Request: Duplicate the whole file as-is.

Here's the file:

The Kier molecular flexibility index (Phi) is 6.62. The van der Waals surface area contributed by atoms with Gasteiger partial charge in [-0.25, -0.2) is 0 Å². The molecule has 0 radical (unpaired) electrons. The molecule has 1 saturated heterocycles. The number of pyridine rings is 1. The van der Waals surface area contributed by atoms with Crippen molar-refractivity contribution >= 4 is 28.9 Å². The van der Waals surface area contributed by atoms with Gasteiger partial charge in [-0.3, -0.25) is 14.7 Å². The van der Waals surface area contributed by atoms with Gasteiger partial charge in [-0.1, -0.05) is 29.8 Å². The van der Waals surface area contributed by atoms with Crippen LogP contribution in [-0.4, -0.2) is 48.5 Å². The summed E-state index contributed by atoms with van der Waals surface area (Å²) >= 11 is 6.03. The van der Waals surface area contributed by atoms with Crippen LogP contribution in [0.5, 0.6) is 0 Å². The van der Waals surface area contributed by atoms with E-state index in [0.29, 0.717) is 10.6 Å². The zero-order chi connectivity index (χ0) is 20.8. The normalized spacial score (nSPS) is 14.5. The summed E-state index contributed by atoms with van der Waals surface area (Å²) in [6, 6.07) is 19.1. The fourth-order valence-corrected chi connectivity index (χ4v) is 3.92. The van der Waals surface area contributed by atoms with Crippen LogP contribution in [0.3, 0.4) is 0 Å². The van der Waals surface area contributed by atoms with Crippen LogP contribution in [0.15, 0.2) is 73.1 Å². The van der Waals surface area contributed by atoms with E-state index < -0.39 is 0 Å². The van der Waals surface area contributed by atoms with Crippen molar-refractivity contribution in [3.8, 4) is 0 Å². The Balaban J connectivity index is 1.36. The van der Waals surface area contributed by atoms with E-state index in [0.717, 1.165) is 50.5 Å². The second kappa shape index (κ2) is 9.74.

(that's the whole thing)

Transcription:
The Kier molecular flexibility index (Phi) is 6.62. The van der Waals surface area contributed by atoms with Gasteiger partial charge in [-0.25, -0.2) is 0 Å². The molecule has 0 radical (unpaired) electrons. The molecule has 1 saturated heterocycles. The number of pyridine rings is 1. The van der Waals surface area contributed by atoms with Crippen molar-refractivity contribution >= 4 is 28.9 Å². The van der Waals surface area contributed by atoms with Gasteiger partial charge in [-0.3, -0.25) is 14.7 Å². The van der Waals surface area contributed by atoms with Gasteiger partial charge in [-0.1, -0.05) is 29.8 Å². The van der Waals surface area contributed by atoms with Crippen LogP contribution in [-0.4, -0.2) is 48.5 Å². The summed E-state index contributed by atoms with van der Waals surface area (Å²) >= 11 is 6.03. The van der Waals surface area contributed by atoms with Crippen LogP contribution in [0.5, 0.6) is 0 Å². The van der Waals surface area contributed by atoms with E-state index in [0.29, 0.717) is 10.6 Å². The zero-order chi connectivity index (χ0) is 20.8. The normalized spacial score (nSPS) is 14.5. The summed E-state index contributed by atoms with van der Waals surface area (Å²) in [6, 6.07) is 19.1. The fourth-order valence-corrected chi connectivity index (χ4v) is 3.92. The van der Waals surface area contributed by atoms with Crippen LogP contribution in [0.3, 0.4) is 0 Å². The van der Waals surface area contributed by atoms with Crippen LogP contribution in [0.15, 0.2) is 73.1 Å². The van der Waals surface area contributed by atoms with E-state index < -0.39 is 0 Å². The van der Waals surface area contributed by atoms with Crippen molar-refractivity contribution in [3.8, 4) is 0 Å². The Balaban J connectivity index is 1.36. The van der Waals surface area contributed by atoms with E-state index in [0.717, 1.165) is 50.5 Å². The second kappa shape index (κ2) is 9.74.